I'm glad I no longer work in the automotive a/c field! :) I'd buy freon 100 cases at a time--14oz cans for less than a buck. I could fill a system faster any day of the week than the machines that heated a 30# can. too many regs nowadays.
Dave
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He I agree with you. This EPA thing on freon is something else for this country. Third world countries can still make it and sell it i n new units but the good old usa can't. It was called the montreal protocol Today you must recover the refrigerant and treat it as hazardous waste, Then to be sent to a recycle who MUST clean it and certify that it meets the standard of new OR BURN it. If they were to clean you R12 and it was not contaminated by other refrigerant they would pay you about $2.00 LB. if it was contaminated they get to charge YOU about $5.00 a LB. So now you should have a recovery machine for all the types of gas. and clean bottles . because if the recycle finds just a smidgen of mixed gas you pay . Then the mechanic today is suppose to have a tag on every bottle of refrigerant with the exact amount still in the can. and records of where he used it, by the ounce. for the epa. Now this requires an electronic scale to weigh the bottles about $125.00 There are many a way for the cost to come back and bite the mechanic or company for disposal. Also company cannot pay the fine for a mechanic. Bummer huh? Damm doctor can leave a hunk of metal in you and his insurance pays . Go figure us little guys get stuck again
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O D wrote:

Well nevermind. I guess I won't be doing that plan after all. Some guy is selling new 2 Ton mini-splits on Ebay for $849. I offered him $750 for one and he bit. So in a week or so I should be chilling out in my garage, I hope. This one actually comes precharged with R22 so I just have to connect the lines I think. I'll post back how it does in my garage if anyone is interested.
And, to the guy in Austin considering a portable A/C. Well, mine is now for sale if you are interested! 12000 BTU for $350.
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gregj wrote:

Greg...
The absolute simplest/most effective/smartest solution to me would be to install a window and then get a window-mount AC unit. A window will never aesthetically hurt your garage's curb appeal, and should the AC unit die down the road, you have far more options... like don't replace it, or replace it with a new one that adjusts to fit the window size. Plus in the spring or fall you can yank the AC unit and either just open the window or get a small window fan to exchange comfortable outside air. The top part of the window will also be helpful because you'll know when it's time to go back in the house and eat (it gets dark. Plus you'll know if it snows, rains, or whatever.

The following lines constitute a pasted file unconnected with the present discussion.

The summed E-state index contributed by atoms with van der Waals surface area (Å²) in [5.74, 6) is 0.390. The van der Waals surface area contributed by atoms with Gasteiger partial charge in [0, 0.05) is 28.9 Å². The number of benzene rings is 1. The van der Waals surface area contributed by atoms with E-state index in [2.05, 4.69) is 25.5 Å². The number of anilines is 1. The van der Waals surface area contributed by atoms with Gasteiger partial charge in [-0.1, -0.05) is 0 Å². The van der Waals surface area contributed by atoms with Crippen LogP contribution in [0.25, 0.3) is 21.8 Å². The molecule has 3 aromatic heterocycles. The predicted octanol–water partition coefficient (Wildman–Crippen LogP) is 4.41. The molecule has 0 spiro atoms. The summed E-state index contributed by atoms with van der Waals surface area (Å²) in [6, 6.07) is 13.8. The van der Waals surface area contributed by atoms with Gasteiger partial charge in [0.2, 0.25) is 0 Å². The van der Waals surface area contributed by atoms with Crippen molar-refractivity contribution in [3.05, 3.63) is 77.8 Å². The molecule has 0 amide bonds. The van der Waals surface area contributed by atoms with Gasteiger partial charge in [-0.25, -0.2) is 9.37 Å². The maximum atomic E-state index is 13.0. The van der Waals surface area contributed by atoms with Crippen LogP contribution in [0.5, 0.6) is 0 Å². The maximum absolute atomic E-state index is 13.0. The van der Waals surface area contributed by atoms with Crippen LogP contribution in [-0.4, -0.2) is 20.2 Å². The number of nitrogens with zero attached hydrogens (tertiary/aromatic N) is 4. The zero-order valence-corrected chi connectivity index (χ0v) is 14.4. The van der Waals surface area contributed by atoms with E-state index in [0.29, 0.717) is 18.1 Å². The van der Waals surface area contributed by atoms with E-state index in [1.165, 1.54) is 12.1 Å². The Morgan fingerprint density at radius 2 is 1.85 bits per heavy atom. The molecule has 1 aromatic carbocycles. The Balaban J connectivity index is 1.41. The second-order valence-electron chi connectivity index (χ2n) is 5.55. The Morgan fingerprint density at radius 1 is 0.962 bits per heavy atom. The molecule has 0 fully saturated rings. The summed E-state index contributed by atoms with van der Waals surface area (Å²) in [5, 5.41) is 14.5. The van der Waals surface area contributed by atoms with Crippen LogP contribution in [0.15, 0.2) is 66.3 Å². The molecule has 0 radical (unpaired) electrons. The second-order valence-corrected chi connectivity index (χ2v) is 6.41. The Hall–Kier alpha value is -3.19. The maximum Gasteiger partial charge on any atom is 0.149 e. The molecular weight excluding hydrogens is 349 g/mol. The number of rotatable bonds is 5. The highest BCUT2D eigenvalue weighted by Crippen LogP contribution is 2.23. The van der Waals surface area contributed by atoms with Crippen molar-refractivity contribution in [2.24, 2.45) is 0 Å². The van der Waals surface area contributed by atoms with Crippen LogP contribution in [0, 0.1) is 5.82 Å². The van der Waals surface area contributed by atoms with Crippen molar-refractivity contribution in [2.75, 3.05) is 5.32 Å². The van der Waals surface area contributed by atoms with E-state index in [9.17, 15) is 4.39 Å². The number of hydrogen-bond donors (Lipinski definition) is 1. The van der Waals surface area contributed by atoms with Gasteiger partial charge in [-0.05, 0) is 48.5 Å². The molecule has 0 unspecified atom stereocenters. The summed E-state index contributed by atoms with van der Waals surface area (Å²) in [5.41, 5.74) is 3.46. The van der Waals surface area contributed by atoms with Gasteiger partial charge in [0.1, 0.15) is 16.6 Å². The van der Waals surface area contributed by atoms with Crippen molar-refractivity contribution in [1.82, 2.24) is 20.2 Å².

This is not rocket science. Sawzall, window, trim saw, a few other odds and ends... and you're done.
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I am in the process of building a woodworking shop.
Location - Baton Rouge, LA - high humidity area
Two small 3' wide X 2' high insulated windows facing south very near the top of the walls.
Size will be 20' X 22' (440 sq. ft.) with 10' ceilings.
Walls will be 4" - drywall / R-13 batt / 3/4" fiber type blackboard / Hardie Plank.
Ceiling will be - drywall / R-49 batt / to open attic.
Attic will be well ventilated with (2) 14" turbines.
Roof will be shingled with Solar Board for roof decking.
Looking at 15,000/ 15,800 BTU cool only unit from Friedrich (only one I could find with a good reputation and USA made) EER 9.0, moisture removal 4.2 pints/hour, 290 CFM, 7.8 AMPS, cooling watts 1756.
Is this size unit going to be enough. I want cool, don't want short cycles & not have humidity removal . . .I am fearful of going to big and end up with cold and clamy . . .
Any suggestions appreciated . . . . . Steve